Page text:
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How to Cartoonize a Photo

With the advent of graphic and photo design software such as Adobe’s Photoshop, it has become increasingly easier to create realistic looking (ie. more “hand-drawn”) cartoons and animations. We’re going to show you a couple of techniques you can use to convert any photo into a cartoonized version. In other words, how to turn a photo into a cartoon.

How to Cartoonize a Photo

This tutorial is specific to Photoshop, but if you look closely at what you’re doing, you’ll find similar functionality in other photo retouching software such as Corel’s Paint Shop Pro (which is a lot more affordable than Photoshop), and the open source alternative GIMP (for Linux, but there is also a Windows version available).

Cartoonizing a Photo in Photoshop

We’re going to go over two different methods you can use to cartoonize a photo using Photoshop. These particular examples utilize Photoshop CS 2, but earlier and later versions should have similar functionality. The first method is very simple, but doesn’t quite produce as accurate a cartoon effect as the more involved step-by-step method. Either way, you can decide for yourself. Try the easy version first and see what you think – it works better on some photos than others. Then go for the more in-depth tutorial and see if it makes a difference. We also show you how to create a macro (batch action) that will automatically cartoonize a photo by carrying out all your commands at once.

The Original

First we’re going to show you the original photo we plan on using. You’ll then be able to compare the results of our cartoonizing methods below.

Cartoonizing a photo - original

Cartoonizing a Photo – the Easy Way

The quick and easy way to cartoonize a photo is to simply load up your image in Photoshop (version CS 2 in this example), and then run the following filter:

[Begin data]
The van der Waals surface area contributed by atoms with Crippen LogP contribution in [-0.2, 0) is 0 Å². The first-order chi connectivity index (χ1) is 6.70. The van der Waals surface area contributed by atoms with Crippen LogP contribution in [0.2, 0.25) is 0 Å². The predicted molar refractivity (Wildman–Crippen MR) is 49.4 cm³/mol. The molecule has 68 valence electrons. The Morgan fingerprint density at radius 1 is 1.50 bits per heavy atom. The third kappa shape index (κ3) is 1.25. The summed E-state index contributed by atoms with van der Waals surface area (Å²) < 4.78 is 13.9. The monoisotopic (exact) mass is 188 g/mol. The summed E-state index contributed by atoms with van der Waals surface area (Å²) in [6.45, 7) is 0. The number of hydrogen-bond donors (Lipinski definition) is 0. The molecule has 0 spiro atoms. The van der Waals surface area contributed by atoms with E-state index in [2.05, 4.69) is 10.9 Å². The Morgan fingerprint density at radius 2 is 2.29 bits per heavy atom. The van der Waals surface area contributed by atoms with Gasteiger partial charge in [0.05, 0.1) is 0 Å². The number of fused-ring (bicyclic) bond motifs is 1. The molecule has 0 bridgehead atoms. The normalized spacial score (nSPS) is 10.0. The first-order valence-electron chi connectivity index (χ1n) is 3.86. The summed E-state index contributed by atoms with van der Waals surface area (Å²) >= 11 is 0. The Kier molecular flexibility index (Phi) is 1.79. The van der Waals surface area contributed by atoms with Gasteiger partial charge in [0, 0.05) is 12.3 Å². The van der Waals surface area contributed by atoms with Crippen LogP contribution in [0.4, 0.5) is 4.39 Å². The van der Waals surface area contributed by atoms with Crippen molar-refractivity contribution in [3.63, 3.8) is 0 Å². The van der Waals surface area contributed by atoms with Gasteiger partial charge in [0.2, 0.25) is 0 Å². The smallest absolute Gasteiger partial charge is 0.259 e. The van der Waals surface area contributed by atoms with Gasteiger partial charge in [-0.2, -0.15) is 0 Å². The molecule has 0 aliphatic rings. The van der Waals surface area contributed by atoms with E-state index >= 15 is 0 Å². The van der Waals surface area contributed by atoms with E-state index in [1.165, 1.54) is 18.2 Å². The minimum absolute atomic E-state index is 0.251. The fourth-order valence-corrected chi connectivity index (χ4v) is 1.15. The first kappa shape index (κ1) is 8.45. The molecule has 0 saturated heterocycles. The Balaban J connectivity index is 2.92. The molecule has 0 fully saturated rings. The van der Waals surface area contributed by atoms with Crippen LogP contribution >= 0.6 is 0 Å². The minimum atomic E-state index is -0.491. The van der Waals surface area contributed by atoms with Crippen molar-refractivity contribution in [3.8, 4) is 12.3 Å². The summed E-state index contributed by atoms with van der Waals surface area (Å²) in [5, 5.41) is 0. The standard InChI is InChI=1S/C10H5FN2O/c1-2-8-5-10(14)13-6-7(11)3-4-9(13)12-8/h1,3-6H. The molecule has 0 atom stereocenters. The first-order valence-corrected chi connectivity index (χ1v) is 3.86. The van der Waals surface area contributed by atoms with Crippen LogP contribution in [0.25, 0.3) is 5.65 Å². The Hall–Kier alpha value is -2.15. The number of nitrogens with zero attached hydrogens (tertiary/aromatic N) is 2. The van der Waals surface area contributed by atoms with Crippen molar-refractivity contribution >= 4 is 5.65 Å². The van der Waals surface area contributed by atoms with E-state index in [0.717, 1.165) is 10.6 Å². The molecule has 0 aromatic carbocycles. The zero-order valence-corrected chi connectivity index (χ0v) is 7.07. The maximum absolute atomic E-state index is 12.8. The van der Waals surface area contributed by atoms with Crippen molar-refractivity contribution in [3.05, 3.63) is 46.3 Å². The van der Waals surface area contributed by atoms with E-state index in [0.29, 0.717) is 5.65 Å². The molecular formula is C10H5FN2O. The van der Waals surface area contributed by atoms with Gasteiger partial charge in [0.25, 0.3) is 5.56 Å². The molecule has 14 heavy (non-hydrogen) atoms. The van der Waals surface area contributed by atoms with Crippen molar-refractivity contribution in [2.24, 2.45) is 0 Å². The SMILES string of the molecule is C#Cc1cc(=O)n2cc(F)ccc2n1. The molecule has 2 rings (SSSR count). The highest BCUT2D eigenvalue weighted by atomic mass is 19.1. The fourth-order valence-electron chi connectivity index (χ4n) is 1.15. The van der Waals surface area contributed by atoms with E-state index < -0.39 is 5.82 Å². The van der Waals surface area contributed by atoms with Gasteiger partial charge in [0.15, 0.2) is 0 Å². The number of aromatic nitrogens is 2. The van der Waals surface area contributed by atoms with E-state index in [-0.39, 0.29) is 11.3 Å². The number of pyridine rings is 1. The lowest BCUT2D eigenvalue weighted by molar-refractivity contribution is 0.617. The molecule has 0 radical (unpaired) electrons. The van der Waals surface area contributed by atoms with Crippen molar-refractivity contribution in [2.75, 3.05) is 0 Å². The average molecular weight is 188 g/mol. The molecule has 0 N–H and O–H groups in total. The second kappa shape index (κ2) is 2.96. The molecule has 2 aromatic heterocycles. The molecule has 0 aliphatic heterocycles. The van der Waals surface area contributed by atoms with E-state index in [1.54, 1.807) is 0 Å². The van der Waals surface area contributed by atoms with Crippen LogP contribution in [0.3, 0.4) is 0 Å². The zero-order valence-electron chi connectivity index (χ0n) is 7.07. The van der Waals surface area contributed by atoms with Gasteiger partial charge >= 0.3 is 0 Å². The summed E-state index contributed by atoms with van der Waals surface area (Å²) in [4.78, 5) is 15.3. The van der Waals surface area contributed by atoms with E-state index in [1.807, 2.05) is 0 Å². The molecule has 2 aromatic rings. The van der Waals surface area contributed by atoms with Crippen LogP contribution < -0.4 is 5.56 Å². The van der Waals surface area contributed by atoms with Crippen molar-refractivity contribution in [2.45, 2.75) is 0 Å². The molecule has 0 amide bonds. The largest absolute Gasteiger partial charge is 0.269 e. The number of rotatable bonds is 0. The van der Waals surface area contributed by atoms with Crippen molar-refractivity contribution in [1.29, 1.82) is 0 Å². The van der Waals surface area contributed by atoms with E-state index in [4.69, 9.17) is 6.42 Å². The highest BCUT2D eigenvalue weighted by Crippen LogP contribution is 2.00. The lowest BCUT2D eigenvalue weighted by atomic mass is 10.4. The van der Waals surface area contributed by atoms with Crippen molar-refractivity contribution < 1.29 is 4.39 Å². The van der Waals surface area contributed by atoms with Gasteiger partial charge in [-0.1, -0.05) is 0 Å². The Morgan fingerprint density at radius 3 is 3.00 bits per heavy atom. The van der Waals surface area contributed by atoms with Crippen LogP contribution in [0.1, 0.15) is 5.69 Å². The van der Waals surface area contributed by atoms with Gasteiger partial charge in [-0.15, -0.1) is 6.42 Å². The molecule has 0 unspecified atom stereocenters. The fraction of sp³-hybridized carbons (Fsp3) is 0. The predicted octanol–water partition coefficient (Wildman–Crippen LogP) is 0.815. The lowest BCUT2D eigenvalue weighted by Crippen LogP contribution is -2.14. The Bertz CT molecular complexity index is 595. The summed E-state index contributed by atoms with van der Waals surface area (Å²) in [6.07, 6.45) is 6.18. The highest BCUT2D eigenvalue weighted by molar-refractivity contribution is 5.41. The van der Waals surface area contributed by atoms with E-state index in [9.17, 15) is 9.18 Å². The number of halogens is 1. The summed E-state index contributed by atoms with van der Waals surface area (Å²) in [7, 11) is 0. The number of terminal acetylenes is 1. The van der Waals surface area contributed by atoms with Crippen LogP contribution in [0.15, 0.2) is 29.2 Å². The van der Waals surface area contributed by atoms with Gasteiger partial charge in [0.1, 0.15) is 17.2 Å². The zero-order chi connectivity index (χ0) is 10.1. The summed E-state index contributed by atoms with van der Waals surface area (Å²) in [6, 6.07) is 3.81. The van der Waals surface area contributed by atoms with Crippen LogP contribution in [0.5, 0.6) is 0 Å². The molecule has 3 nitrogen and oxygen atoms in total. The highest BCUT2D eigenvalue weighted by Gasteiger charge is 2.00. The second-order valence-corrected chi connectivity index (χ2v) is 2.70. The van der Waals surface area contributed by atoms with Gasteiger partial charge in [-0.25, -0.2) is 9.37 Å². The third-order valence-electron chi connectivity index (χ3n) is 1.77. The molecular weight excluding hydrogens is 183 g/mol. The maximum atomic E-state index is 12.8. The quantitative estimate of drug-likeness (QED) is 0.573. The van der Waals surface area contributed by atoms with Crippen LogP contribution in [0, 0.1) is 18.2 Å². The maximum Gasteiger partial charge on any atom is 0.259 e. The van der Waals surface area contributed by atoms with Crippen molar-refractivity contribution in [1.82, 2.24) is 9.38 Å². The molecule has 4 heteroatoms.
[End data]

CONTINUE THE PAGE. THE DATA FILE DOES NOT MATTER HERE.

• Filter > Blur > Gaussian Blur > Set the radius to 3.0 pixels. This will produce a very blurry image.
  • Next browse to Edit > Fade Gaussian Blur. You’ll want to set the mode to darken. Additionally, you can play around with the opacity to see what the resulting image will look like. Feel free to play around with the mode as well, you may not get a cartoony look with some of the other modes, but the results can nevertheless be quite cool.

Gaussian Blur Result

Here’s how this particular photo looks using the easier Gaussian Blur cartooning method. Note that the effect will work better with some photos, and worse with others.

Cartoonizing a photo - Gaussian blur

Cartoonizing a Photo – the Harder (and Usually Better) Way

You’ll see that while that picture looks somewhat cartoony, it also looks faded and somewhat digitized. To get a real cartoon effect, we need more solid colors and less gradients. This somewhat more involved method will help us get a bit closer to successfully cartoonizing our photo.

  • Load your photo, make sure you’re in RGB mode (Image > Mode > RGB Color), and then duplicate your layer. Name the duplicate “outline“ and the original “original.”
  • Select the outline layer, and browse to Filter > Blur > Smart Blur. Set the radius between 9 – 11 and the threshold between 32 – 34. For some images, you’ll need to play around with more extreme ranges. In this example, we used 9 and 33. The quality should be set to high and the mode normal.
  • You’ll notice a blurred image, similar to the Gaussian approach in the easy method. Next, we’re going to want to sharpen the edges. Browse to Filter > Sharpen > Sharpen Edges. This edge outline is what creates the final “solid” cartoon-style stroke outline we’re looking for in this approach.